In vivo reopening of the neonatal ductus arteriosus by a prostanoid EP4-receptor agonist in the rat.

Authors: Momma, K  Toyoshima, K  Takeuchi, D  Imamura, S  Nakanishi, T 
Citation: Momma K, etal., Prostaglandins Other Lipid Mediat. 2005 Dec;78(1-4):117-28. Epub 2005 Jun 8.
Pubmed: (View Article at PubMed) PMID:16303610
DOI: Full-text: DOI:10.1016/j.prostaglandins.2005.04.006

Prostaglandin E1 is used to reopen the constricted ductus arteriosus in neonates with ductus-dependent circulation. To clarify possible prostanoid receptor agonists that can reopen the neonatal ductus with fewer side effects, we studied in vivo reopening of the neonatal ductus arteriosus by AE1-329, a prostanoid EP4-receptor agonist, in the rat. Neonatal rats were incubated at 33 degrees C. The inner diameter of the ductus was measured with a microscope and a micrometer following rapid whole-body freezing. Intraesophageal pressure was measured with a Millar micro-tip transducer. The ductus arteriosus constricted quickly after birth, and the inner diameter was 0.80 and 0.08 mm at 0 and 60 min after birth. PGE1 and AE1-329, injected subcutaneously at 60 min after birth, dilated the ductus dose-dependently. Thirty minutes after injection of 10 ng/g of PGE1 and AE1-329, the ductus diameter was 0.52 and 0.65 mm, respectively. The ductus-dilating effect of PGE1 was maximal at 15-30 min, and disappeared at 2 h. The ductus-dilating effect of AE1-329 was prolonged, the ductus was widely open at 6 h, and closed at 12 h after injection of 10 ng/g AE1-329. AE1-259-01 (EP2 agonist) (100 ng/g) did not dilate the neonatal ductus. Respiration was depressed by PGE1, but not by AE1-329. These results indicate the major role of EP4 in the neonatal ductus and that AE1-329, an EP4 agonist, can be used to dilate the neonatal constricted ductus without the side effects shown by EP3, including apnea.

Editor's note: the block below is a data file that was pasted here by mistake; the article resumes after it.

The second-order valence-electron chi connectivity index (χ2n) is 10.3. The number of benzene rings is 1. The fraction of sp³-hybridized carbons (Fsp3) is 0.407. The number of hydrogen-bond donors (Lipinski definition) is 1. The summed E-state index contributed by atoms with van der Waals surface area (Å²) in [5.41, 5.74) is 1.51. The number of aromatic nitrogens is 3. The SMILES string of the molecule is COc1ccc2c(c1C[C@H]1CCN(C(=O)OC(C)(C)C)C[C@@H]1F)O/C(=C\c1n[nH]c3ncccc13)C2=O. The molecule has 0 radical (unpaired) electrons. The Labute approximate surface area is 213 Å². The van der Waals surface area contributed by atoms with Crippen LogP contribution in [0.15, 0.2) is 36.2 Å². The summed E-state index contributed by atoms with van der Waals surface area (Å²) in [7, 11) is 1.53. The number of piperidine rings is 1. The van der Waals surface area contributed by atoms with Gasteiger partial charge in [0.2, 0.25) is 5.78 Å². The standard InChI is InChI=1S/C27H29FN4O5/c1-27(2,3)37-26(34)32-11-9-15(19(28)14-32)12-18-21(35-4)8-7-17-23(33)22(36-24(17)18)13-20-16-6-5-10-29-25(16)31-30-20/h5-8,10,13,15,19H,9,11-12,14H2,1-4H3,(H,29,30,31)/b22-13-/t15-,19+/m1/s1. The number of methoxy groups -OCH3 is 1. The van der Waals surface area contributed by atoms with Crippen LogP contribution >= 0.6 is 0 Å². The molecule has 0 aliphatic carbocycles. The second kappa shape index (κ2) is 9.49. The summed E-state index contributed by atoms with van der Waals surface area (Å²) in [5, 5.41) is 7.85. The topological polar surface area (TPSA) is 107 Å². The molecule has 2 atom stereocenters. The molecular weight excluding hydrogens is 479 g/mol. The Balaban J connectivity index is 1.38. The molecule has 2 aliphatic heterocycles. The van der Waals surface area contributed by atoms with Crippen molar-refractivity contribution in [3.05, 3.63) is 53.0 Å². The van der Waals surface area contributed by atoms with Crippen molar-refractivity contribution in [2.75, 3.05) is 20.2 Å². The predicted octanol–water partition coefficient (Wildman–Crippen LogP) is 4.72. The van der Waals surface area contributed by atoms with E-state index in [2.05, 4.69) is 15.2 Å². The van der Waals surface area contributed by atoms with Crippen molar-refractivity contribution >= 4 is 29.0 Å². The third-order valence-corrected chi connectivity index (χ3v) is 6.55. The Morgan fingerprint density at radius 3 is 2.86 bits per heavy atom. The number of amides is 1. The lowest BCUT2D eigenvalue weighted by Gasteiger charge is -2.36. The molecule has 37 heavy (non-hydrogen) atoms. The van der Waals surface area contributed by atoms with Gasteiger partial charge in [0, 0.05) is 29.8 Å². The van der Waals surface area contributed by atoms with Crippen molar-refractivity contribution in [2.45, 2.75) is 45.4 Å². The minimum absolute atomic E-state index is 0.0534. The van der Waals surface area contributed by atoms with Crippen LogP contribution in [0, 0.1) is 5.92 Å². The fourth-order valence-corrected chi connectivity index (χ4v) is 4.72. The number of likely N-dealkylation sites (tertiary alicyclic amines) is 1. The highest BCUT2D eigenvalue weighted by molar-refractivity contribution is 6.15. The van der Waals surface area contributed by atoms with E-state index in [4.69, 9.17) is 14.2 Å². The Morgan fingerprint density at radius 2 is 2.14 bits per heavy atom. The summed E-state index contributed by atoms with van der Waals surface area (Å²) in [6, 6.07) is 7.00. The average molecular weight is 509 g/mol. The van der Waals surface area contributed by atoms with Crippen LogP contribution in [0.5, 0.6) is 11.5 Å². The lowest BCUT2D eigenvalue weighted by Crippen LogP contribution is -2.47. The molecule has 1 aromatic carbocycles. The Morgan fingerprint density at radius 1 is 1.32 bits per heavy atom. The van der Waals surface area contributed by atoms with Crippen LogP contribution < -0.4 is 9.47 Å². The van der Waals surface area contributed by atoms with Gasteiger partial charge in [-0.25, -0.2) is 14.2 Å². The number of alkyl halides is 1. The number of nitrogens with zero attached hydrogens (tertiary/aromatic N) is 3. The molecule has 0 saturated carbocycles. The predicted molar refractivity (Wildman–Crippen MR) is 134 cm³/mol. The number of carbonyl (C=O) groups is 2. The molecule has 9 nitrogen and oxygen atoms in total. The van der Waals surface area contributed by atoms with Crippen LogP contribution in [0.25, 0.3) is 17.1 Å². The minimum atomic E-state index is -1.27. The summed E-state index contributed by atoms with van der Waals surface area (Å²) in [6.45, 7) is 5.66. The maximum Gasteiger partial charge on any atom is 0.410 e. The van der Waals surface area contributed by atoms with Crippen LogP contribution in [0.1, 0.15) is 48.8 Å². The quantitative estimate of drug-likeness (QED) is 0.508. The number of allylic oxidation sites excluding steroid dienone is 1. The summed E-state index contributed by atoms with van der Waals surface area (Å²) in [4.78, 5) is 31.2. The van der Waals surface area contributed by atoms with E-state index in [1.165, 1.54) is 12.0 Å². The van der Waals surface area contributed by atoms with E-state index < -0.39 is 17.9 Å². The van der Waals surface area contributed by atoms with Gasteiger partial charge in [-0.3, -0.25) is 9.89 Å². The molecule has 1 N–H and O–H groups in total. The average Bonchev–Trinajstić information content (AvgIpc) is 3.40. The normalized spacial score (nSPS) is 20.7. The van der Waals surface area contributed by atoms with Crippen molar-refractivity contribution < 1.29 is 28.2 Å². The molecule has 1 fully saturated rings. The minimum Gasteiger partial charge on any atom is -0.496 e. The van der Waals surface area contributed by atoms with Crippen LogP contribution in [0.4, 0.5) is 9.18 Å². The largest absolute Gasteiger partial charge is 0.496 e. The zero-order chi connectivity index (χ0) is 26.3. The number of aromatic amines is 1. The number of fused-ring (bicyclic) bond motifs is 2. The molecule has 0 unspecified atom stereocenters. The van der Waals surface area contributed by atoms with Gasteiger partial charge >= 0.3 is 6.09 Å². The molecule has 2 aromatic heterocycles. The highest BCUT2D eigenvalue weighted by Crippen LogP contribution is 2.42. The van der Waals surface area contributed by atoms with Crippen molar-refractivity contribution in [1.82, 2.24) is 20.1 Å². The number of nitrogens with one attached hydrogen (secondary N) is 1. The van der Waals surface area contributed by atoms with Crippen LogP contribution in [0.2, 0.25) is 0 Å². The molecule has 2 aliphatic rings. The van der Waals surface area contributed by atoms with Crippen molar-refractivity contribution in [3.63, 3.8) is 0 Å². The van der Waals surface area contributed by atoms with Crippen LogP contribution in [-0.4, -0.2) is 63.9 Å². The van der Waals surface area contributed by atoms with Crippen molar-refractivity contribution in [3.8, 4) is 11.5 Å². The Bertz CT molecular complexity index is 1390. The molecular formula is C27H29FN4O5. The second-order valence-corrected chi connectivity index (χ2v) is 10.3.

Annotation

Gene Ontology Annotations
Objects Annotated

Additional Information

 
CRRD Object Information
CRRD ID: 10003042
Created: 2015-04-30
Species: All species
Last Modified: 2015-04-30
Status: ACTIVE



NHLBI Logo

RGD is funded by grant HL64541 from the National Heart, Lung, and Blood Institute on behalf of the NIH.